How to Prevent a Lick Granuloma

Is your dog always licking their paws or legs like they’re enjoying a popsicle? 

While this behavior isn’t troubling at face value, it can be a sign of a larger problem. Your dog’s incessant licking of their paws and legs can have serious consequences, especially if they’re licking until their skin becomes raw and sore. This rawness and soreness is known as a lick granuloma. Luckily, this condition is treatable, allowing you to give your dog some much-needed relief.

What Is a Lick Granuloma?

A lick granuloma (also known as acral lick dermatitis) is a skin condition that occurs due to distress in your dog. This distress can be flared up by stress, anxiety, or boredom. When your dog is stressed, they will start to lick a patch of their skin over and over until it becomes raw. This can lead to a lesion that will appear red, irritated, hairless, and eventually, can become infected. Lick granulomas can vary in size and degree depending on how long your dog has been licking the irritated area.

Your dog’s paws and legs are the most common areas where lick granulomas occur. Take a minute today to inspect their fur and paws for irritation or infection.

The Cause of Lick Granulomas

In most cases, lick granulomas are rooted in psychological problems that flare up by stress, anxiety, separation anxiety, compulsiveness, or boredom.

Expert veterinarians say that endorphins are released when your dog licks their fur. When your dog is stressed out, these endorphins provide them with momentary comfort, spurring them to lick over and over again.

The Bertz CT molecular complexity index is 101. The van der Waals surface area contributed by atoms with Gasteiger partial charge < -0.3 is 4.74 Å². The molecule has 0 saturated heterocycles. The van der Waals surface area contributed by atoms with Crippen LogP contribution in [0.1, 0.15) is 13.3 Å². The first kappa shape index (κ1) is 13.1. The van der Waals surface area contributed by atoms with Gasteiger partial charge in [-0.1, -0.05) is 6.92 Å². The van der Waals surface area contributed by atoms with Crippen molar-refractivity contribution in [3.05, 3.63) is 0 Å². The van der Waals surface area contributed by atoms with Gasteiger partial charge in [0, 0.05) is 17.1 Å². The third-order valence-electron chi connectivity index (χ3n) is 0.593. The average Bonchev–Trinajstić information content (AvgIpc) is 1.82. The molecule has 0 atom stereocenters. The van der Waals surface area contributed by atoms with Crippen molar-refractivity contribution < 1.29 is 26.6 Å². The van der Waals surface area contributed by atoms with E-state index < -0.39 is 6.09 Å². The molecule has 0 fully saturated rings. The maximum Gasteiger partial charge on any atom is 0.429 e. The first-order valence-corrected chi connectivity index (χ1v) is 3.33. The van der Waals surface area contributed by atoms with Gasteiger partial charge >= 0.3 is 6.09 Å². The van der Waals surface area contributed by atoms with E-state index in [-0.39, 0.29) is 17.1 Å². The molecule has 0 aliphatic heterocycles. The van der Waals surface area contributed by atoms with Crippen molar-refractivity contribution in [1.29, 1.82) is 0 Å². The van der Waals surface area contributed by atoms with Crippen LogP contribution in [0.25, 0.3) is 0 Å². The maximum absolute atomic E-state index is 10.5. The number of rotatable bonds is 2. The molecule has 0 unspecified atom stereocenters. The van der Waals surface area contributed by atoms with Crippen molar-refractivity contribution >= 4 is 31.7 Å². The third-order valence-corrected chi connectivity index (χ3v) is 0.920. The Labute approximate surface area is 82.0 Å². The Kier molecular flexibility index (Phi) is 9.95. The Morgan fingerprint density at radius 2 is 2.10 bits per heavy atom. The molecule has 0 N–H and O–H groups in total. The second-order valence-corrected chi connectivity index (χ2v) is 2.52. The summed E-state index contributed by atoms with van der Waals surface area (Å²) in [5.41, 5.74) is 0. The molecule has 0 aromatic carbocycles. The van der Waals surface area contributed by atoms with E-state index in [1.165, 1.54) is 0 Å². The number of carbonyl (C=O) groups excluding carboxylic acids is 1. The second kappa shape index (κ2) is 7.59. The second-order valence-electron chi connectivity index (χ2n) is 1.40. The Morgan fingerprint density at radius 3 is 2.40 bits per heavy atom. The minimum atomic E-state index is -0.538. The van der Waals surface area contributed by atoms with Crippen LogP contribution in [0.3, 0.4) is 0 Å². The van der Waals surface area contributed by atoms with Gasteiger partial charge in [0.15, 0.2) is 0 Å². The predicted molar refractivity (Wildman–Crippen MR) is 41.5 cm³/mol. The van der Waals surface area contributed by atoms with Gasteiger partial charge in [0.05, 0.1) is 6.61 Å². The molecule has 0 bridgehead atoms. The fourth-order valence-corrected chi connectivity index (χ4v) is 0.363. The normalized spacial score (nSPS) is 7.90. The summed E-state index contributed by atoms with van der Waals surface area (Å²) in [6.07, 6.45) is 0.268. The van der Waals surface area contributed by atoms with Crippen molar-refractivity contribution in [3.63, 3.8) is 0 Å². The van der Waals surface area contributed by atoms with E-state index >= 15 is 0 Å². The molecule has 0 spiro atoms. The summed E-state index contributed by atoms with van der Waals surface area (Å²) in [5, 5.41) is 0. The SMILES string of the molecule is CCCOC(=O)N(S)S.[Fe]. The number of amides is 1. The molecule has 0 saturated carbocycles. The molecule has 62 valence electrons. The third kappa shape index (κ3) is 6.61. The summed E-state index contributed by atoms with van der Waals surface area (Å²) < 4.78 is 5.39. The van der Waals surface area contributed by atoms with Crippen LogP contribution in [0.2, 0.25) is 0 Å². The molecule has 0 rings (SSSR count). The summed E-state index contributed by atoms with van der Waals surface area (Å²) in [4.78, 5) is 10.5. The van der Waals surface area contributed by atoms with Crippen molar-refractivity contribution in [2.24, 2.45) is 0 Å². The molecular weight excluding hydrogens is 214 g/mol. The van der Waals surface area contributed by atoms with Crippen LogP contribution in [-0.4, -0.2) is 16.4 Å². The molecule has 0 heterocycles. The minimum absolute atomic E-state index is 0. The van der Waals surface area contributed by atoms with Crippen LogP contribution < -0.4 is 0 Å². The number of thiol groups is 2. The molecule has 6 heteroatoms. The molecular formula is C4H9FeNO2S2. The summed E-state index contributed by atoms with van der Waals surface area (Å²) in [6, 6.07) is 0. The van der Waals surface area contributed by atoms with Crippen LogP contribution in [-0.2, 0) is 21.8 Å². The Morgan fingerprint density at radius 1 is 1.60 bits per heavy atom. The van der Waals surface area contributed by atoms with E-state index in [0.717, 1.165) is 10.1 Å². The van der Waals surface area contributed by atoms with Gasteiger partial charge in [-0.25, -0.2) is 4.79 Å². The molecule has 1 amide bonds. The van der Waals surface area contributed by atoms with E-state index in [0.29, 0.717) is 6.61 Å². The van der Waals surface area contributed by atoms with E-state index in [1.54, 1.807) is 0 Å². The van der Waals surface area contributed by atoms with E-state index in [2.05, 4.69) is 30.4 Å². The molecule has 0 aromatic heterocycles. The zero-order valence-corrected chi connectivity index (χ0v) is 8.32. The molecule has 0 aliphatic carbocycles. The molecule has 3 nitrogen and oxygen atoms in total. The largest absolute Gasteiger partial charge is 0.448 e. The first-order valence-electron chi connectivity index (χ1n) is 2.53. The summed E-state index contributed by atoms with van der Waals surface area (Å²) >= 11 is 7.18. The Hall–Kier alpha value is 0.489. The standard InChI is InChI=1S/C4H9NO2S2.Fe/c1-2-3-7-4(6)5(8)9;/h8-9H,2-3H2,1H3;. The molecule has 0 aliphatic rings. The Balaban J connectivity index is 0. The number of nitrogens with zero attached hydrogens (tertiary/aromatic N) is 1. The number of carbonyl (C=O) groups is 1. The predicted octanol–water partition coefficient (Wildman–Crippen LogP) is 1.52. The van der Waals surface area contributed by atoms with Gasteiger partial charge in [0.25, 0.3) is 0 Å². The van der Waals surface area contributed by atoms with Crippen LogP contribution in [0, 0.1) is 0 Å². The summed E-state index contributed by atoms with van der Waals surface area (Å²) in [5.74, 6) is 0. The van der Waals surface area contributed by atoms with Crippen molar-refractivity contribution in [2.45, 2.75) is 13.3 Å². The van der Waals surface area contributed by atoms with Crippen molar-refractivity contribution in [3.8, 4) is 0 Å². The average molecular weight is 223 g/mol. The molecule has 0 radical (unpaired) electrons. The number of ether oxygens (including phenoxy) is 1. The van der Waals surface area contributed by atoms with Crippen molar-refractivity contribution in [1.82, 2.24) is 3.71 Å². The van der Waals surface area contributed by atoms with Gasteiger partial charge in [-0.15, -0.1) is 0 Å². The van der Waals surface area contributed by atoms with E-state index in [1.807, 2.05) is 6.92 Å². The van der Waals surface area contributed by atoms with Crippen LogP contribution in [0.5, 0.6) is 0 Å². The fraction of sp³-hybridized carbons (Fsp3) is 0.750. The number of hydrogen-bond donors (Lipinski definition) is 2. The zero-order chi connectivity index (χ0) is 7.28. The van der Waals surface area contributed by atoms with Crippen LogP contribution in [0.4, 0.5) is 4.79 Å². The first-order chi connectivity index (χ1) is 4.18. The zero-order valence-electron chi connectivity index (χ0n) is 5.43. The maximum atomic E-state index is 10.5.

Other cases of lick granulomas are due to bacterial or fungal infections, trauma, allergies, hot spots, joint disease, or allergies. In some cases, the licking may even start because of an insect sting.

Are Certain Dogs More Likely to Develop Lick Granulomas?

Dogs who are active but left alone for long periods of time are more likely to develop lick granulomas. Conversely, dogs who suffer from arthritis or mobility issues are also more prone to overgrooming or developing lick granulomas.

Certain dog breeds are more prone to developing lick granulomas than others. Large dog breeds like Golden Retrievers, Boxers, Irish Setters, Labrador Retrievers, Great Danes, and Dobermans are the breeds most prone to developing lick granulomas. Beyond activity and breed, lick granulomas are more likely to develop with larger dogs that are over five years of age.

How to Treat a Lick Granuloma

Lick granulomas are completely treatable. Most dogs require treatment aimed at the inflammation, infection, and psychological / stress. The first step is to identify the root cause of why your dog is compulsively licking their legs and paws.

Sometimes making changes in your dog’s environment can subside their need to lick. This often helps dogs who are suffering from psychological distress. Antibiotics or anti-lick creams may also help your dog find temporary relief. Wraps and hock socks are two other ways you can protect your dog’s paws and legs as well.

What Products Can Help Long-Term?

Unsure of where to start when it comes to treating your dog’s lick granulomas for the long-term? Dogleggs has numerous products that can put you and your dog at ease while they recover. If you are looking for some immediate relief for your dog, consider purchasing a front-leg wrap for your dog. This prevents your dog from being able to lick the already sore area and prevents their condition from worsening. An adjustable harness can also prevent your dog from licking their legs and paws.

Contact us today to get started towards treating your dog’s lick granuloma so you can give them the instant relief they need.